The governor of the central bank, Miroslav Singer, said the bank board was debating when best to curtail the forex interventions launched last November to weaken the crown in order to avoid deflation. Mr. Singer said that the economic figures released in the first two months of this year were proof that the decision had been the right one and that the move had no stiffled economic growth. He said he expected a very mild strengthening of the crown once the interventions were concluded and noted that the board would not risk a premature decision to end the interventions and face the same problem. The central bank’s decision has come under fire from many politicians and analysts who said that weakening the crown was not a good decision at a time when the country was coming out of a drawn-out crisis.
Prime Minister Bohuslav Sobotka said the Višegrad Group’s appeal to the United States to boost natural gas exports to Europe was part of the Czech government’s long-term goal to improve the country’s energy security and lower its dependence on oil and gas supplies from Russia. The Czech prime minister said during EU talks in Brussels that the development in Ukraine had emphasized the need to improve energy security in Europe, noting that the EU would be in a better position to respond to the Crimean crisis were it not dependent on Russian oil and gas. The ambassadors of the Czech Republic, Slovakia, Poland and Hungary on Friday asked the US to boost natural gas exports to Europe as a hedge against the possibility that Russia could cut off its supply of gas to Ukraine.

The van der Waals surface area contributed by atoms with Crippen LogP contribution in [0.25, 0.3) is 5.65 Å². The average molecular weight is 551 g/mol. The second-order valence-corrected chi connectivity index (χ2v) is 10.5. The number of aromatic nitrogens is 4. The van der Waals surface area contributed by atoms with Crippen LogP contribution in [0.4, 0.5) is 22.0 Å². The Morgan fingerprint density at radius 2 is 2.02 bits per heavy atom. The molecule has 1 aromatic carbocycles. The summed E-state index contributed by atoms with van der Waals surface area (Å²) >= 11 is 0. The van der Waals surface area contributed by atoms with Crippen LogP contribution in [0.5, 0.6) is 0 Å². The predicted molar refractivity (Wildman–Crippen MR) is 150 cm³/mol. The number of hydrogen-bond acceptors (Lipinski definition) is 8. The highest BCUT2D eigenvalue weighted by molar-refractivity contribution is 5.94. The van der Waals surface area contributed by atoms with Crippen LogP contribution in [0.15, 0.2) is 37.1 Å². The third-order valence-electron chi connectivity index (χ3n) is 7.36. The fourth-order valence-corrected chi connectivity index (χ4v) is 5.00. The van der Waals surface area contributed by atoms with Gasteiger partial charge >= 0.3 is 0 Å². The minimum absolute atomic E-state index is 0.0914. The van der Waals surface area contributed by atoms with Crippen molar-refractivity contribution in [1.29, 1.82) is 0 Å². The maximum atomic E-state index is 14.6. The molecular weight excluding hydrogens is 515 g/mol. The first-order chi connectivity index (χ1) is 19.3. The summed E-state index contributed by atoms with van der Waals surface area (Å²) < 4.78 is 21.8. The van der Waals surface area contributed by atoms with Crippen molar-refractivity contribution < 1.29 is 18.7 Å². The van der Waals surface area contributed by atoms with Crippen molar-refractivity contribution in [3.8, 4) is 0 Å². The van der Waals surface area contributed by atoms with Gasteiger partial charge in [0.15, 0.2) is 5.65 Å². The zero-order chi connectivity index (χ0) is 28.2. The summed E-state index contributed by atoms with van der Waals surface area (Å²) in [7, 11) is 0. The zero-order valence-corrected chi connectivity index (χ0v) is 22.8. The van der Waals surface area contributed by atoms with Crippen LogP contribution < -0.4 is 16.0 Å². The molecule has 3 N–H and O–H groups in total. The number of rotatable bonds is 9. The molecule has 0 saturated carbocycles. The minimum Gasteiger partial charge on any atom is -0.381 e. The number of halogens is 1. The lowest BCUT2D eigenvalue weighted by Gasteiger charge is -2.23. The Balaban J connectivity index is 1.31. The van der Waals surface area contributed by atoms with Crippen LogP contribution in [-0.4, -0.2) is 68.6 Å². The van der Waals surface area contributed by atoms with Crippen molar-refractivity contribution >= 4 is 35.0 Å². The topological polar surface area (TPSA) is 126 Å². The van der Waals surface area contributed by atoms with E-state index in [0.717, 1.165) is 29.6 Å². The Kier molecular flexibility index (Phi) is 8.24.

A concert at Prague’s Rudolfinum on Saturday marked the 70th anniversary of the biggest mass murder of Czechoslovak citizens during WWII. On the night of March 8, close to 3,800 prisoners from Terezín – men, women and children were transported to the Auschwitz-Birkenau concentration camp and gassed. The commemorative concert included the works of Jewish composers who were murdered at Auschwitz. The Prague Radio Symphony Orchestra performed them under conductor Libor Pešek and in cooperation with the pianist Martin Kasík, violinist Pavel Šporcl, members of the Disman Radio Children’s Choir, Czech Radio Children´s Choir and Prague Philharmonic Choir.
Demonstrations against the Russian intervention in Crimea were held in four Czech cities over the weekend. The protests, held under the motto "For Your and Our Freedom", were staged in Prague, Brno, Plzen and Karlovy Vary, and were attended by Ukrainians and Russians living in the Czech Republic as well as Czechs concerned about the recent developments in Crimea. Among those who joined the protest in Prague was the former foreign minister Karel Schwarzenberg who said he felt the need to show solidarity with Ukraine in this this difficult time. He recalled that the Czechs experienced twice what the Ukrainians are experiencing today, making a reference to the German occupation in 1939 and the Soviet-led invasion in 1968.
Czech President Miloš Zeman and the former British prime minister Tony Blair had an informal meeting at Lany chateau outside Prague on Saturday evening. According to the president’s spokesman they debated the European Union and the situation in Ukraine. Mr. Blair also took part in an economic forum in Prague on the future of Europe and its competitivness. The two officials last met two years ago in London.